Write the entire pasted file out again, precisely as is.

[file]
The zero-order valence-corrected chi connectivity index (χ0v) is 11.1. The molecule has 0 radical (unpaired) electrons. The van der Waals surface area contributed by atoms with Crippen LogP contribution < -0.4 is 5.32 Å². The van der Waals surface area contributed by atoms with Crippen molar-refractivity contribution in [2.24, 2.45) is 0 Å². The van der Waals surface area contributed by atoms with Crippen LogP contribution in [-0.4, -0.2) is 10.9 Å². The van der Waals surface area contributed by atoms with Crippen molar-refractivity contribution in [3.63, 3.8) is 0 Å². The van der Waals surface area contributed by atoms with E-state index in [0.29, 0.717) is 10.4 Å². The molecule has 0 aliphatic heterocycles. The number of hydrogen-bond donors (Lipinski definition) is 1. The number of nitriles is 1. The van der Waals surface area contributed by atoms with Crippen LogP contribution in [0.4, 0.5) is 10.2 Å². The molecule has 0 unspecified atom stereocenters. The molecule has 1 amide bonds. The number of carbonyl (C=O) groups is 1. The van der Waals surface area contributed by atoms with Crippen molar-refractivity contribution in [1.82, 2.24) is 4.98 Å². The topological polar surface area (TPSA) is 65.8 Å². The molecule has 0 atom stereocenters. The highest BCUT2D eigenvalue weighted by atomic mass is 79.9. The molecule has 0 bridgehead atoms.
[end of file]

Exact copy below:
The zero-order valence-corrected chi connectivity index (χ0v) is 11.1. The molecule has 0 radical (unpaired) electrons. The van der Waals surface area contributed by atoms with Crippen LogP contribution < -0.4 is 5.32 Å². The van der Waals surface area contributed by atoms with Crippen molar-refractivity contribution in [2.24, 2.45) is 0 Å². The van der Waals surface area contributed by atoms with Crippen LogP contribution in [-0.4, -0.2) is 10.9 Å². The van der Waals surface area contributed by atoms with Crippen molar-refractivity contribution in [3.63, 3.8) is 0 Å². The van der Waals surface area contributed by atoms with E-state index in [0.29, 0.717) is 10.4 Å². The molecule has 0 aliphatic heterocycles. The number of hydrogen-bond donors (Lipinski definition) is 1. The number of nitriles is 1. The van der Waals surface area contributed by atoms with Crippen LogP contribution in [0.4, 0.5) is 10.2 Å². The molecule has 0 unspecified atom stereocenters. The molecule has 1 amide bonds. The number of carbonyl (C=O) groups is 1. The van der Waals surface area contributed by atoms with Crippen molar-refractivity contribution in [1.82, 2.24) is 4.98 Å². The topological polar surface area (TPSA) is 65.8 Å². The molecule has 0 atom stereocenters. The highest BCUT2D eigenvalue weighted by atomic mass is 79.9. The molecule has 0 bridgehead atoms.